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Working Poor, No More: How Three Bay Area Projects are Making Self-Sufficiency a Reality

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The Working Poor Project is part of an overall effort to build the field serving low-income workers with dependent family members ("the working poor"). In order to have a cohesive strategy in building this field, NEDLC has studied the demographics and distribution of the working poor and identified the public and private policies and practices that may assist working families to reach self-sufficiency, as well as the policies, practices and economic trends that may be causing many working families to remain in poverty. Finally, it has been necessary to look at the effectiveness of service providers to create programs that improve the skills, wages and career opportunities of the working poor. This last task is the objective of this report and it will accomplish this by using case studies to look at three successful programs.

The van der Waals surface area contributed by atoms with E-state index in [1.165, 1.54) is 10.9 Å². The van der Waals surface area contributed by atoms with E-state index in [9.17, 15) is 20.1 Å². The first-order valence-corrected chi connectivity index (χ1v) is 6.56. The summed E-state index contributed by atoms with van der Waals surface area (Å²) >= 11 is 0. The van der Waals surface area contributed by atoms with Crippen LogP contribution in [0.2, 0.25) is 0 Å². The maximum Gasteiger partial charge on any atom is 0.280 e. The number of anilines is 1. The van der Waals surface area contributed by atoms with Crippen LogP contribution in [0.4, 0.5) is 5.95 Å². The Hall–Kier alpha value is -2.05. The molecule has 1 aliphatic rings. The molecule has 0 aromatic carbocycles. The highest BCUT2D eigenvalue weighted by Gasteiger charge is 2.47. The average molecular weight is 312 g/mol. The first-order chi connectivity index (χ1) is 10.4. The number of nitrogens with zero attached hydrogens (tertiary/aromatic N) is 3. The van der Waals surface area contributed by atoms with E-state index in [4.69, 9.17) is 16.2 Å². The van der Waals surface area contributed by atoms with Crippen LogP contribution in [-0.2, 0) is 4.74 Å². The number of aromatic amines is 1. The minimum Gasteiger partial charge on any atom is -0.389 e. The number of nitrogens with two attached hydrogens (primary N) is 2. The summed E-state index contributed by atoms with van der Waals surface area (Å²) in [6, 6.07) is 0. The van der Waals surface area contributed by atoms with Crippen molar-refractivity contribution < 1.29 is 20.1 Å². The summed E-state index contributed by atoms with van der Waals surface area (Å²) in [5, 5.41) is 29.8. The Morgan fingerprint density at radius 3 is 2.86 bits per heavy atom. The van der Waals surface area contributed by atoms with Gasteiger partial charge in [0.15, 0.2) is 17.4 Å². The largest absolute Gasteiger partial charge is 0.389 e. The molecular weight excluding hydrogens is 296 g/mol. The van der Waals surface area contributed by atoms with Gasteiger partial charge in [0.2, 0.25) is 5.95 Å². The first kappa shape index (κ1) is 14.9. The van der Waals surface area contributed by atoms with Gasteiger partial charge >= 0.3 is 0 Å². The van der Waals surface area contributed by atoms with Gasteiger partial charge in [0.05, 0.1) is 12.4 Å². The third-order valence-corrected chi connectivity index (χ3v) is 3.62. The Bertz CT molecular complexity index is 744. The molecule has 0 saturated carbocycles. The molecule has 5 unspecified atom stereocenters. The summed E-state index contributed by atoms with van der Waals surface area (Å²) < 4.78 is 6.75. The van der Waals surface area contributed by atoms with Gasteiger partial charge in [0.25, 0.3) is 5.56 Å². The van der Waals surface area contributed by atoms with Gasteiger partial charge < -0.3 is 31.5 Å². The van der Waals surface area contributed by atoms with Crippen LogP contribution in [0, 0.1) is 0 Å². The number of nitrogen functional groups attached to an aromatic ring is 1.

In November 2002, The William and Flora Hewlett Foundation (Hewlett) funded the National Economic Development and Law Center to carry out a two year project aimed at building: (1) the field of service providers and (2) a greater pool of financial investment to support the working poor in career advancement and wage gains. The specific intent of this report is to learn from three successful projects funded by Hewlett through its Employment Development program.